DT: How can the University continue to attract top faculty without increasing salaries through tuition revenue?
Powers: We’ll need to look for other ways like philanthropy. We always ought to be adjusting our philanthropic efforts to adjust to the needs of the University, but it’s not totally up to us. It’s up to the donors.
DT: How did the student feedback from the TPAC forum affect your tuition recommendation?
Powers: It’s a reminder that affordability is an important part. But by and large the student feedback through the CTBAC process and the TPAC process was “nobody likes tuition increases, but a modest increase was necessary.”
DT: Why do law, pharmacy and master of business administration not have the usual differential tuition increases, in which additional charges go towards the needs of the college?
Powers: That was part of the instructions from system. I think there was a sense that affordability across the board was an important factor. Over the long run the concept of differential tuition is not being abandoned. There’s some fields where the graduates’ ability to pay is historically stronger.
DT: How did you feel when the Occupy UT students chanted at you against tuition increases during the last TPAC forum?
Powers: I was at Berkeley in the 60s as an undergraduate. I thought the comments were very constructive. It was an interesting theatrical way to make a point. People ought to express their views. You never have an open forum and have all 50,000 students come. That was an important, but small representation of students. It doesn’t surprise me that there’s not unanimous agreement on this across the University.
We do rely heavily on a representative form of government so we set up a structure for views and they come through the CTBACS and TPAC, but there are going to be students who express that differently. Those kinds of CTBAC and TPAC conversations are designed to get input, but also come up with solutions. Forums are more of an input.
DT: How could TPAC better represent student concerns?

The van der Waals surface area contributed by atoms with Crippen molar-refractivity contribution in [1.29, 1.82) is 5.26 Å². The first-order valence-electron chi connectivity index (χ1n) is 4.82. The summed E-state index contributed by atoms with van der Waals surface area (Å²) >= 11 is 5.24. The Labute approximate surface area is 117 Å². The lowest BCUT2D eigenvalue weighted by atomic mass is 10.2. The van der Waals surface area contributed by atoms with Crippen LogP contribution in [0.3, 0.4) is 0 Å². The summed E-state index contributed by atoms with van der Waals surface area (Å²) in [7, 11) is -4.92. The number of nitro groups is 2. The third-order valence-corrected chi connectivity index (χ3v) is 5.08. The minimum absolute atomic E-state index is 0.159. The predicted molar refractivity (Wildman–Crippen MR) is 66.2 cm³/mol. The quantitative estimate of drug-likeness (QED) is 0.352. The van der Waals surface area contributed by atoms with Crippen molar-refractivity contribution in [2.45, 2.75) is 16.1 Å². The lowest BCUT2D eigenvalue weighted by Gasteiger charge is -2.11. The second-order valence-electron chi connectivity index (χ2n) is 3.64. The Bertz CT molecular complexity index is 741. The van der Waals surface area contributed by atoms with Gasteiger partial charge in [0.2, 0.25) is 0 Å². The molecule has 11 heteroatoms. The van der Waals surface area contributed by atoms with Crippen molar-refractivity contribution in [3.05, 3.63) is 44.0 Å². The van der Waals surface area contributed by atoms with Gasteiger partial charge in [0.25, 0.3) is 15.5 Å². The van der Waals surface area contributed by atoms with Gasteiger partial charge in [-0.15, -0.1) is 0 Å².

Powers: I think the CTBAC process reflects that there is a more robust conversation. Once something becomes a regular part of the process it penetrates the community. Student leaders have a short term and they have to learn how the budget works, what the University needs are and understand affordability. It’s a complex picture. Getting some continuity is important and it’s a challenge for the students–they have to get up to speed. One of the things is to get students involved in student government or CTBAC early.
DT: How do you try to understand students who struggle to pay for UT and apply it to decisions like tuition recommendations?
Powers: We’re committed to really figure out the reasonable total cost of going to UT for a year and that includes tuition–that’s about 40 percent. There’s housing, food, they need to go home, books...you need to spend money. We look at that entire package. We look at grants, work study, for some it involves off-campus work, some loans are in that mix. I think we have been good on this goal–there’s nobody who we offer admissions to who can’t come because of finances. Now there are individual situations in which that is not true. For a four-year education that’s going to pay off over a lifetime that’s modest.
DT: What main goals of yours would not be achieved if the tuition increase is not approved?
Powers: It would be very hard to keep the momentum going on these student success programs. We need the things that enhance the quality of the educational experience at a research university. The overall financial situation is a headwind in attracting the best students and the best faculty.